China has an environmental problem. No, I’m not talking about weathering huge dust storms, opening one coal power plant a week, surpassing the U.S. as the largest emitter of carbon dioxide, or flooding ecosystems with huge dam projects. I’m talking about something serious: If pollution does not get better in Beijing in time for the 2008 Olympics, the long-distance track events may be canceled.

According to an article in the San Francisco Chronicle, “China’s new middle class in love with cars — big cars“:

The auto boom has dire implications for next summer’s Olympic Games in Beijing because it contributes to the noxious cap of smog that makes it the world’s most polluted capital city.

Jacques Rogge, the International Olympic Committee president, suggested at a ceremony in Beijing on Aug. 8 that events such as long-distance races might have to be postponed if the smog remains too heavy a year from now. “My concerns, which I believe are the concerns of everyone, are the climate and the environment, and especially the air environment,” he said.

This weekend, in a test of the drastic anti-pollution measures expected for the eve of the Games next year, Beijing authorities are banning half of all vehicles from city streets, alternating days between odd-numbered and even-numbered license plates.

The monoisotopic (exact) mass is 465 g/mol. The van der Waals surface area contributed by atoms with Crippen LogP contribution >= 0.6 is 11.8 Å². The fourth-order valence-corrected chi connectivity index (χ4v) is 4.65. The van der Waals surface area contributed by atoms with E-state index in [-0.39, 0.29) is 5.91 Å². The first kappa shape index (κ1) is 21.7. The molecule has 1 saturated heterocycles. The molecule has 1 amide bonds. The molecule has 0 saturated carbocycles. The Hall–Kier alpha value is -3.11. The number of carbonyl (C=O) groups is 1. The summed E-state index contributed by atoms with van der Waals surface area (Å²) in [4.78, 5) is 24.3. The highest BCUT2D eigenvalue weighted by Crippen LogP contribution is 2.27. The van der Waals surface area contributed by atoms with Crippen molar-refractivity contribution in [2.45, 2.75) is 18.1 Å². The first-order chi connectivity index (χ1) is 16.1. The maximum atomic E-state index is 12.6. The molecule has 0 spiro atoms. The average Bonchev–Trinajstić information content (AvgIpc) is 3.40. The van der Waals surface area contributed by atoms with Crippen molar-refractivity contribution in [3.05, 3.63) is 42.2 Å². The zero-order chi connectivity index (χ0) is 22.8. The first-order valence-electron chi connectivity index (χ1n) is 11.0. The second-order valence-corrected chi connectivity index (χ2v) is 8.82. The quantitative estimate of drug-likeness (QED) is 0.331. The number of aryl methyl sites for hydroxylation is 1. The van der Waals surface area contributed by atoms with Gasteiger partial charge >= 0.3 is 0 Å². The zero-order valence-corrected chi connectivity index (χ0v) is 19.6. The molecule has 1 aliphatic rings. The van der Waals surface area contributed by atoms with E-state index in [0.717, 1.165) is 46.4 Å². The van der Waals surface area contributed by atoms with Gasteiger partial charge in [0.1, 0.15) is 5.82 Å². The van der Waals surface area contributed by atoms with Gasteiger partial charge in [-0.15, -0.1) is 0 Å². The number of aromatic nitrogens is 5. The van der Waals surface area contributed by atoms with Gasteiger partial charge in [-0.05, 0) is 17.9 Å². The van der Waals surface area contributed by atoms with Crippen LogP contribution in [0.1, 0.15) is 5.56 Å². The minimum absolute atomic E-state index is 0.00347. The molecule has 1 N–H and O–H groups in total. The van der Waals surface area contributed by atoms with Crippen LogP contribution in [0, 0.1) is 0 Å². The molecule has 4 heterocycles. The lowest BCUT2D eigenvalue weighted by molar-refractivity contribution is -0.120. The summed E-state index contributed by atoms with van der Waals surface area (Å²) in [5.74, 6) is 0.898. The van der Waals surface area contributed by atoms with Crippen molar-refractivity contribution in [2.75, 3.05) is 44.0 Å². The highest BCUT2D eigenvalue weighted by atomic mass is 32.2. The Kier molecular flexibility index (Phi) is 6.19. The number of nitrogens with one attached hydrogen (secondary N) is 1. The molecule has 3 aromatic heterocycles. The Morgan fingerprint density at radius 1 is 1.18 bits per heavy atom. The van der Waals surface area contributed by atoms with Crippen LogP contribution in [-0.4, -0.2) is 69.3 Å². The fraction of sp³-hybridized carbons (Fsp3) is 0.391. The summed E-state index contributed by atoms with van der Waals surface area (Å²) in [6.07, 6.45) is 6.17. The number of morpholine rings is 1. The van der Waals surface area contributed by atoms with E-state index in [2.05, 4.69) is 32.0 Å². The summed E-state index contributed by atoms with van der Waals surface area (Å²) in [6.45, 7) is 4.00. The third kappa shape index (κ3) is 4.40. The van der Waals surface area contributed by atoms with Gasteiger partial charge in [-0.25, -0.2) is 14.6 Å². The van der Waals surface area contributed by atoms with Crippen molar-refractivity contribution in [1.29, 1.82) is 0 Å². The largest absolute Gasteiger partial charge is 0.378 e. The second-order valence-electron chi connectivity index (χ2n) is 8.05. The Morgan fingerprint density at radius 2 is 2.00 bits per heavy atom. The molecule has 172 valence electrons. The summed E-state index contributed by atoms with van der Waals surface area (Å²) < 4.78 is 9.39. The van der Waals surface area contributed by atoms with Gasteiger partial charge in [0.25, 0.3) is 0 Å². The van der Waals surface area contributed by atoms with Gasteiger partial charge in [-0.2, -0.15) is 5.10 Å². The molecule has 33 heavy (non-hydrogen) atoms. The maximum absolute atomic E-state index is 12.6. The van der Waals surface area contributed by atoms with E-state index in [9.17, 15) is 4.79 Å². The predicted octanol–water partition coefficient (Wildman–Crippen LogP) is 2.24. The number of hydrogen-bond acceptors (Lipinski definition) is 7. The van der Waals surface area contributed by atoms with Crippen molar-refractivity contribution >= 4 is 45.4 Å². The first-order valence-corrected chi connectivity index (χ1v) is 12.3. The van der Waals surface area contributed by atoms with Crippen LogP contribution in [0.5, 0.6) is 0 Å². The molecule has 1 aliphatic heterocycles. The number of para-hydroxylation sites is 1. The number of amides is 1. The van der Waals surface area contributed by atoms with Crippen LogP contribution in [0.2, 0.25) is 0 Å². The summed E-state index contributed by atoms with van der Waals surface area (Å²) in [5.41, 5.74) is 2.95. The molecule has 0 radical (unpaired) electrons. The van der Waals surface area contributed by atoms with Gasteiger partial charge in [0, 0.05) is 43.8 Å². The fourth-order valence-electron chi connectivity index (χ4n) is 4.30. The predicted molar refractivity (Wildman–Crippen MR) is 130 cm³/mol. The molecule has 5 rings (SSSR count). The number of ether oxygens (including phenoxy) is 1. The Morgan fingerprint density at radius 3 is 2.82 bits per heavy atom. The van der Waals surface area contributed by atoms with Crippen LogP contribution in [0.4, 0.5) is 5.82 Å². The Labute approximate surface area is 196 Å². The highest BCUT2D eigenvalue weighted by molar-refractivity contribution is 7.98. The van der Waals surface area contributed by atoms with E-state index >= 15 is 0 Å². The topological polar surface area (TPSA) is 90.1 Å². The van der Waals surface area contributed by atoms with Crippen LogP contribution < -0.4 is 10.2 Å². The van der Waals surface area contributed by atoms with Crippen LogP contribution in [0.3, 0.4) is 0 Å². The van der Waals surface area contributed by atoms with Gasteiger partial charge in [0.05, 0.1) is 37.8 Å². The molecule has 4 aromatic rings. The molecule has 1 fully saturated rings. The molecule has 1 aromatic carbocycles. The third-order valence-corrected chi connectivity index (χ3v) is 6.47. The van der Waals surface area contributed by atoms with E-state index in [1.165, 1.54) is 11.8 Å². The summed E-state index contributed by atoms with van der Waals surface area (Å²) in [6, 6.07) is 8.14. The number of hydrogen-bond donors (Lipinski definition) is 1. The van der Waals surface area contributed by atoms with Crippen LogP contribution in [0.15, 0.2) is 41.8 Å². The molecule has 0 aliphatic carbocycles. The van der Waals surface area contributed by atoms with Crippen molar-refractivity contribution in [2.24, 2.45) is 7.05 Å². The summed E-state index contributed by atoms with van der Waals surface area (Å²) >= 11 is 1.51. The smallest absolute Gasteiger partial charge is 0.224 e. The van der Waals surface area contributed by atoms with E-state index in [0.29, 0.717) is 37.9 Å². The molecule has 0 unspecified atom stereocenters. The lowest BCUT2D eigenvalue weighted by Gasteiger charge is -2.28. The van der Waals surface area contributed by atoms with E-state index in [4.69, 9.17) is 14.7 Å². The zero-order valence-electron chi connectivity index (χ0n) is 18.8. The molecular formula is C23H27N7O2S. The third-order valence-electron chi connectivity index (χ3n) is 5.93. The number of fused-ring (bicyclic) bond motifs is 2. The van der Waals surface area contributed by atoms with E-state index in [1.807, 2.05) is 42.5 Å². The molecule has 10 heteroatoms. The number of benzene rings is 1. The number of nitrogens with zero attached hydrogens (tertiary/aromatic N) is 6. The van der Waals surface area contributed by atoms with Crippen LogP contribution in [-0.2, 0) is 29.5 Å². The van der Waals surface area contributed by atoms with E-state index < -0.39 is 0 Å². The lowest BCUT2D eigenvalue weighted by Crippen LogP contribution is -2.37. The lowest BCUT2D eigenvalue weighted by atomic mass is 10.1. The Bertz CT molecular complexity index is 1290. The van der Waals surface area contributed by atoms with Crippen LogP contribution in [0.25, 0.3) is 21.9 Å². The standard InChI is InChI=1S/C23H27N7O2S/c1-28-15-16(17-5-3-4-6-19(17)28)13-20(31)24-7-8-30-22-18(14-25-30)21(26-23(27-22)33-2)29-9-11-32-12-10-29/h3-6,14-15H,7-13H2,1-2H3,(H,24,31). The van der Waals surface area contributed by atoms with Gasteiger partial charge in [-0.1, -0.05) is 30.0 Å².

Also, Chinese car ownership is projected to increase dramatically:

The biggest car-buying boom in world history is under way in China as vast numbers of people join the middle class, abandon their bicycles for autos and sport utility vehicles — and, in the process, add to China’s already fast-growing emissions of greenhouse gases … total car ownership is expected to surpass the U.S. level by 2025.

There is a sliver of hope that the growth of public transit may at least keep pace with the growth of cars:

In the past seven years, Shanghai has built five subway lines covering 80 miles, carrying 2 million passengers per day, and 170 miles more are under construction. Auto license plates are limited by quota and sold by auction to the highest bidders, fetching prices as high as 50,000 yuan, or $6,700.

Also, according to the Chinese government, by 2020 Beijing will have the largest metro system in the world.

So what happened to the bicycles? According to a Chinese government story about bicycles in China, in 2000, on average, each Chinese family had 1.63 bicycles, which fell to 1.2 in 2005. But that’s still a lot of bikes. In addition, according to the SF Chronicle article, “Shanghai authorities have spearheaded use of the electric bicycle — a contraption that can be recharged at home and allows the user to go about 10 miles per hour.”

Like much else in China, there is a race on between a sustainable model — in this case, a transportation system based on bicycles and public transit — and a model contributing to environmental collapse and oil shortages; that is, an automobile-centered system. The fate of China, and perhaps much of the fate of the planet, may rest on the outcome of this long-distance race.